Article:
When Housing Manager Anna Ingleby-Oddy heard what was happening, she knew she couldn’t sit back and do nothing while people’s lives were about to be turned upside down.

Anna and the team knew it was only a matter of weeks before the tenants could potentially become homeless.

Anna’s caring nature and passion for the work she does drove her to take action. She knew this was a massive undertaking with a very short time frame, but she’s not one to shy away from a challenge, especially when there were 17 tenants and one homeless person who could be helped.

She said:

We worked very closely with Cornwall Housing Benefit and Exeter Housing Benefit teams to ensure that the tenants were not affected by these landlord changes.

Both benefit teams were extremely supportive and were most concerned about the tenants losing their homes.

A smooth transition

The main concern throughout the process was ensuring that the residents continued to receive consistent support.

This kind of disruption can cause a huge amount of stress and worry and it take someone a long time to recover from, especially when it involves someone’s living situation.

Once the teams had identified that United Response could take over as a landlord and deliver Intensive Housing Management, it was all hands on deck.

Anna explained:

We were approached by the letting agents who are the head landlords for all the identified properties, to see if we would be suitable to take on the company lets.

Once this was agreed with Mike Corfield, we worked extremely quickly with everyone involved to set up new agreements with the agents and private landlords, so we could deliver the Intensive Housing Management to the sitting tenants, without too much disruption to them.

The residents’ support providers were Step One and Garland Support in Exeter and Falcare in Cornwall. United Response have continued with these providers, as this allows for less disruption and a continuity that is important for the residents.

Sue Miner, Registered Manager at Falcare, said there was panic among residents when three of their supported living houses were given notice:

For a while it appeared that we were alone in our attempts to help them, then came word that United Response were in negotiations and designing a plan whereby people stayed in their homes and remained with Falcare for care and support.

Yet despite this news there were still concerns, and many of the residents and staff were still worried. Once the face to face visits from United Response began there was a huge relief from everyone.

Trust and relationships with people we support take time to develop. If new providers had come in, the residents would have had to start all over again. All three providers have continued to provide excellent support to the residents during the transition and they will carry this on via their partnership with United Response.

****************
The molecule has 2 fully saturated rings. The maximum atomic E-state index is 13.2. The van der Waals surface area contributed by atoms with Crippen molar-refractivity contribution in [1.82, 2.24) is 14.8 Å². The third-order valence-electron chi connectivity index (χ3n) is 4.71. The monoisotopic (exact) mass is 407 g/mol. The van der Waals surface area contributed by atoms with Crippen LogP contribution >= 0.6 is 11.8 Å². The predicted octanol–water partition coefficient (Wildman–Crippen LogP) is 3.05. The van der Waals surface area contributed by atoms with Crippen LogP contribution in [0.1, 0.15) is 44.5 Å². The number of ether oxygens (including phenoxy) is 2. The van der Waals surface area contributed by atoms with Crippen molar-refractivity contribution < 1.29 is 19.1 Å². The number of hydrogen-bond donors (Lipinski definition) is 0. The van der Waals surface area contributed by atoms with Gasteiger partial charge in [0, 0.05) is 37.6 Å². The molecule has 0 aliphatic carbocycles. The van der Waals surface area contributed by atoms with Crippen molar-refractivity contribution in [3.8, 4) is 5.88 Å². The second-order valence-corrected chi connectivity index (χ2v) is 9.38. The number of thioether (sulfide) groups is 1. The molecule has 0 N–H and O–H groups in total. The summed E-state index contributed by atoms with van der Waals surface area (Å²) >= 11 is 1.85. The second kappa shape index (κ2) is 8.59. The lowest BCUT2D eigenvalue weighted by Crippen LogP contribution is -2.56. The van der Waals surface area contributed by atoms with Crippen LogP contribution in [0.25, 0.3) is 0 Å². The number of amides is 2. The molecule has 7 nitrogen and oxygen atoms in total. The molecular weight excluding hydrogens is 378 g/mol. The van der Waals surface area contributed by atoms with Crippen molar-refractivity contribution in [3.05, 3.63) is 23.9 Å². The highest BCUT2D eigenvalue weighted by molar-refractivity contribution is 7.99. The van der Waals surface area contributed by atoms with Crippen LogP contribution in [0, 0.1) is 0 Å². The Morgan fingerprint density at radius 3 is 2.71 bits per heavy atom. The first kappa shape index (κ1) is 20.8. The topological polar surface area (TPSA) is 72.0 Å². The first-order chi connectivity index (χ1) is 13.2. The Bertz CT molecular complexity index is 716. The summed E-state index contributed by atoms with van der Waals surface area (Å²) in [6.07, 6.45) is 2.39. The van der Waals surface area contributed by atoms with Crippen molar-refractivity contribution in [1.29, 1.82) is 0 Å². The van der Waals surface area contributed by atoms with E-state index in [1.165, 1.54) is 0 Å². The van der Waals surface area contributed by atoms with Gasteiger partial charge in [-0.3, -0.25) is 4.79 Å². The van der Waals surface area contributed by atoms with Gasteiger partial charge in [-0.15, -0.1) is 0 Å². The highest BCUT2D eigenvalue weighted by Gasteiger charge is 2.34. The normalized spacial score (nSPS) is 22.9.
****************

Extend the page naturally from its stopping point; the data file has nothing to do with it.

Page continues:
The determination of everyone involved cannot be praised enough. The team were commended for their hard work by everyone involved.

Sue continued:

It was a joy to see the relief from people, who because of their vulnerability had been frightened. United Response deserve much praise for the work they did in securing safe tenancy agreements for everyone!

Sarah, Step One’s Community Services Manager, commented:

We were really pleased that United Response were able to mobilise so quickly and take over the role as a landlord to five of those we support in the Exeter area.

This was a very stressful and unsettling time for those we support in the community with an autism spectrum condition.

Securing people’s jobs

It was not only the tenants who had to navigate the uncertainty of events outside of their control, there were also employees who would soon be out of work.

Taking on new housing and tenants meant there was also now the need for extra staff.

United Response hired two Housing and Welfare Officers, who were made redundant from their previous roles due to the closure. Clare Dale in Exeter and Debbie Evans in Cornwall.

Both had strong recommendations from their previous employers and this meant even more continuity for the people being supported.

Clare was delighted to take on the role. She said:

Not only has this taken away the stress and anxiety around trying to find a new home, but it has also given the reassurance that United Response will provide housing support and work, alongside other providers such as Step One, to ensure they are fully supported.

Debbie agreed:

I am so happy to say that United Response stepped in and saved 18 vulnerable tenants from having to potentially become homeless.

They have worked tirelessly with the Councils, Cornwall Housing team, landlords and letting agents to make this happen.

Having achieved such a huge task in a very limited time frame is something to be proud of.

Thanks to some of our Cornwall and Devon teams, 18 people can stay in their homes and continue to receive high-quality support, care providers that have built relationships with people we support have kept their jobs and two new passionate people have joined the staff team.

Anna said:

This is the greatest achievement of my career so far.

Anna’s commitment was echoed by everyone involved, with people rallying to support in any way they could.

Without Anna’s passion and the support of Head of Housing Mike Corfield and Chief Executive Tim Cooper, none of this would have been achieved.

Everyone’s tireless efforts are a real testament to the core values of United Response being put in to practice.

  • Matthew Cotterell is Digital Content and Social Media Apprentice for United Response in Cornwall.